As the spring season kicks off in North Texas, so too does the return of hummingbirds.
Most hummingbirds spend their winters in Central America or Mexico and travel north to the southern United States to breed and nest as early as February.
Brett Johnson, an urban biologist with the city of Dallas, told The Dallas Morning News (DMN) that North Texans are most likely to see hummingbirds between mid-March and mid-April.
Most of the hummingbirds spotted in the region so far this season have been either ruby-throated or black-chinned hummingbirds, as this interactive map from Hummingbird Central shows.
During migration, a hummingbird flaps its wings approximately 15 to 80 times a second and can travel up to 23 miles in just one day. This requires a great deal of energy, meaning it will have to chow down on nectar and gain between 25% to 40% of its body weight before making the long trek.
They also fly by day and fly low to spot food along the way, which is why the best way to spot hummingbirds is to set up a hummingbird feeder in your yard.
At the same time, hummingbirds have a discerning palate when it comes to their food sources, Johnson told DMN.
Hummingbirds are attracted to feeders filled with a clear sugar-water mixture (usually one part sugar and four parts water). Commercial nectar or anything containing red dye is not recommended.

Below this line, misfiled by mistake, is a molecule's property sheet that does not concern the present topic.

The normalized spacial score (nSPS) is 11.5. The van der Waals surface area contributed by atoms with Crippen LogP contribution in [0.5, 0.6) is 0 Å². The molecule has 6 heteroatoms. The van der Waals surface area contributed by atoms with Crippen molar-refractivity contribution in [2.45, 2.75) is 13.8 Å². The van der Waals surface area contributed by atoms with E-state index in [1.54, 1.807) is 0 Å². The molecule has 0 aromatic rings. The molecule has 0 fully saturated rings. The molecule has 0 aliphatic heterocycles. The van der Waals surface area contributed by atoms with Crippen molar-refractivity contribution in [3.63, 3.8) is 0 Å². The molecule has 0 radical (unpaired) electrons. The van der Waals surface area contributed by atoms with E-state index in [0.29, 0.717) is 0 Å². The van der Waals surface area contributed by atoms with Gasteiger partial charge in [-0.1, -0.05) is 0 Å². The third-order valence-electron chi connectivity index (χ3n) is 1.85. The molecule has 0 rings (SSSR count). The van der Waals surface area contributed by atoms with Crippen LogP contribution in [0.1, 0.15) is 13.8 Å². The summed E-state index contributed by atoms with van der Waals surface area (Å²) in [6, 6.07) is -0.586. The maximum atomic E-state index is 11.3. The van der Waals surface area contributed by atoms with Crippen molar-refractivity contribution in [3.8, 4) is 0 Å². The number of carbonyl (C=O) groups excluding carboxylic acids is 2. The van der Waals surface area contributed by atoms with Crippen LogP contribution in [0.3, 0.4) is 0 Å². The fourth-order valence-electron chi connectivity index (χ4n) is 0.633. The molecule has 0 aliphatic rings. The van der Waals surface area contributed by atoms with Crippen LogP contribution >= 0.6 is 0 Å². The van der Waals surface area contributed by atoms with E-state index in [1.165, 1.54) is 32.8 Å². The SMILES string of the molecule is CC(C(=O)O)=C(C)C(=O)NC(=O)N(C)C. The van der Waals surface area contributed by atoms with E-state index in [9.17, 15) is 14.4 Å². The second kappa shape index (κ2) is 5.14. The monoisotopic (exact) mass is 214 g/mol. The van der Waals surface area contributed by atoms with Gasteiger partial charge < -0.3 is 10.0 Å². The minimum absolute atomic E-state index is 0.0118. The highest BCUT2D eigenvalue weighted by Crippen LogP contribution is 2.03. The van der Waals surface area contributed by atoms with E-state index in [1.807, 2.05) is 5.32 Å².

Avoid causing any harm by keeping your feeder clean. Scrub it out every few days and change the mixture if it gets cloudy. However, make sure to only use hot water because cleaning products might be toxic to the hummingbird.
Johnson also told DMN that bringing feeders in at night is a good idea. Hummingbirds eat during the day, and you would not want to attract the wrong kind of critters, like raccoons or ants.
Since hummingbirds play a crucial role in the ecosystem as pollinators, filling your yard with native plants (Turk’s cap or red yucca, for instance) — will reel them in and make for a more easily sustainable garden.
They are drawn to vibrant, eye-catching flowers, Johnson told DMN, especially those that are red, yellow, orange, and white. As such, hummingbirds often favor honeysuckles, pentas, lantanas, butterfly bushes, and golden columbines.
If you do not have a backyard or feeder, don’t worry — you can still enjoy the beauty of hummingbirds.
Hummingbirds are also drawn to wildflower fields, which are good places to spot them. This year’s wildflower season is supposed to be spectacular in Texas, as previously reported by The Dallas Express.
In between meals, you might spot them relaxing in the safety of lush trees and large shrubs, per Hummingbird Central. When the temperature rises, hummingbirds might also be found cooling off in some shallow water.
As these tiny, fast-flying birds follow their annual migratory pattern, they will bring beauty and wonder to the North Texas region for a limited time — don’t miss them!